By Charles Jay
I guess you could say that B-Hop gives C hope.
“C” being me, of course. Those of us who are long in the tooth really get inspired when we see someone who most would have put out to pasture long ago, if others had their choice, taking advantage of the opportunity to show the younger generation a thing or two. Of course, I am being a little tongue-in-cheek about that, because more often than not the plans of those who attempt to beat Father Time fail. We saw that much from Roy Jones – a fighter who hasn’t aged nearly as gracefully as Hopkins – on the very same day.
PHOTO CREDIT: Tom Hogan – Hoganphotos/Golden Boy Promotions
But every once in a while, there’s someone who comes along and shows you that age is just a number, especially if you prepare the right way and show that you are fully capable of bringing all that you have learned into the ring against someone who still has quite a bit to absorb.
That’s what it’s about for Hopkins, who not only has all the tricks in the book, including a few that allow him to get away with a foul or two without being flagged for it, but enough speed and timing to beat Jean Pascal to the punch an awful lot, landing some big right hands, getting the better of a lot of the exchanges, and scoring a couple of knockdowns that were seemingly unnoticed by referee Ian John-Lewis, who is 48 years old but obviously not as mentally nimble as our new light heavyweight champion.
But hey, even though I haven’t been in the business for a few years, it was comforting that one thing I’ve experienced still holds true – so-called “neutral” officials are still willing and able to rob from the out-of-town guy, or try awfully hard anyway. Oh, the stories I could tell you….
And by the way, that segues me into something else about hometowns. Some years ago, I went to Philadelphia with historian Hank Kaplan and a camera crew, and we interviewed a whole bunch of fighters from the Philadelphia area, including several of the guys who constituted that city’s great middleweight tradition. We talked to the likes of Joey Giardello, Willie “The Worm” Monroe, Bobby “Boogaloo” Watts and Eugene “Cyclone” Hart (we tried to get Bennie Briscoe, but his wife wouldn’t let him talk to us – LOL).
What was interesting about the middleweights in particular was that while all of them greatly respected Hopkins and rooted for him, they weren’t quite ready to label him a classic “Philadelphia fighter,” in the same sense they felt they were, and it was because while those guys essentially had to fight their way out of the city (often against each other) first before taking on the world, that wasn’t the same experience for Hopkins.
Maybe there was some resentment there from guys like Monroe and Watts, who had both beaten Marvin Hagler, yet never became world champions. But I don’t think so. I think it was just a point of pride; that they were part of a “club,” so to speak, and they weren’t quite ready to give Hopkins membership.
That’s probably unfair to Hopkins, simply because of the fact that when he was moving up the ranks, the talent supply in the city was much thinner, and so when he fought at places like the Blue Horizon it was against a lot of out-of-town opponents. Still, what I really admire about Hopkins is that he’s had no problem going into enemy territory to fight. He went to Ecuador to fight Segundo Mercado (to a draw) and although I didn’t see the fight, I’m sure that was a bizarre experience. He fought Andrew Council in the D.C. area. When he encountered Felix Trinidad at Madison Square Garden, he found a large Puerto Rican contingent for Trinidad. It’s safe to say there was a pro-Oscar De La Hoya crowd in Las Vegas for their fight. And now there were these two fights with Pascal in Quebec.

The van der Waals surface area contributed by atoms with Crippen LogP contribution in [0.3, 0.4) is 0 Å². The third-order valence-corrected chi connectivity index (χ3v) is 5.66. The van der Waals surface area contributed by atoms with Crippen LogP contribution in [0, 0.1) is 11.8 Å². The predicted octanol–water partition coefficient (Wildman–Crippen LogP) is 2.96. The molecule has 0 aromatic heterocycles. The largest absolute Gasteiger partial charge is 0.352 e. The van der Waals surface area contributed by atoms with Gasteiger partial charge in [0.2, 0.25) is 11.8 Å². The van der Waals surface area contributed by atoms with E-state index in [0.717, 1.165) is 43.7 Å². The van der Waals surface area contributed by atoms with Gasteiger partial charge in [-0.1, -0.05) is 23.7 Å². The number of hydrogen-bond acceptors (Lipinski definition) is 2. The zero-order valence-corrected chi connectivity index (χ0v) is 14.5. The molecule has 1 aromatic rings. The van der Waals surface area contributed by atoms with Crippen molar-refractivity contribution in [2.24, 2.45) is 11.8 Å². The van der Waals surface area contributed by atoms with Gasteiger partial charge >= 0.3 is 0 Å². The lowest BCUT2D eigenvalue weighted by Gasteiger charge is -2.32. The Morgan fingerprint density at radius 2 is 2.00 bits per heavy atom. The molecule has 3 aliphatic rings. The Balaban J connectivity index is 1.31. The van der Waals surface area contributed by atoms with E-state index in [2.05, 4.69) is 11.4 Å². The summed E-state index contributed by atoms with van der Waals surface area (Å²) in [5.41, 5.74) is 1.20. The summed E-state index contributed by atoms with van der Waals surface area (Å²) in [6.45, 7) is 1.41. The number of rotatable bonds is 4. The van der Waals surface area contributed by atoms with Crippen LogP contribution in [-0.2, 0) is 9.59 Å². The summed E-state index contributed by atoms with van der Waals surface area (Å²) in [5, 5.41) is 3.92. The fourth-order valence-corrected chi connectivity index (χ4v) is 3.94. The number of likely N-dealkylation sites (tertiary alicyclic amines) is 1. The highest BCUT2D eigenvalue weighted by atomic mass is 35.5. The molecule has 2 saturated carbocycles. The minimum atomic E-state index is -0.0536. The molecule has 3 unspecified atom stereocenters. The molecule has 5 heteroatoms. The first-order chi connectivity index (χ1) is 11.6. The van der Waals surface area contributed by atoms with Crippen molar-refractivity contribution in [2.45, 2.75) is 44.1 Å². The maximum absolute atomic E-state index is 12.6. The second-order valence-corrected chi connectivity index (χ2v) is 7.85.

I don’t want to go overboard about it; I just want to point out that Hopkins had paid his dues outside his comfort zone. He also has the kind of personality that can withstand a little hostility. I’m sure he encountered plenty of that with his ill-advised words about Donovan McNabb during fight week. Put me down in the column with the people who think he should be accountable for a statement like that; I think that if we are going to call out white people who say certain things, sometimes even letting their detractors dig really deep between the lines to find something “racist” about those comments, we should ask Hopkins what he means when he says someone is “not black enough.” What would constitute being “black enough,” for example? What does someone have to do? You shouldn’t get a free pass for that.
Of course, without making any excuses or apologies for him, I’m willing to believe that this was a rather well-placed dig that was designed to drum up a little extra publicity for his fight. He’s “crazy like a fox” that way. And maybe crazy enough to let Pascal go on believing that he was ingesting some kind of “secret juice” that gave him a physical edge. There are some secrets alright, but they’re the type of secrets that one can only accumulate when they’ve had a lot to file away and a quick mind to do it with. Hopkins may not be as hard to hit as he used to be, but he’s always going to be hard to figure out. And with wins over Antonio Tarver, Winky Wright, Kelly Pavlik, Jones and now Pascal, he is arguably the best over-40 fighter we’ve seen.
Some of us wonder if someday he’ll be the best 50-year-old fighter as well. As Hopkins has said, it’s not what happened, it’s what happens next. There could be some bragging rights in it for his “generation,” and he knows it, just as George Foreman knew it before him. He seems willing to make that trek. I don’t mind following him to see where it ends up. .
That probably goes for those Philadelphia old-timers too, because I bet they’re ready to put him in their “club” by now.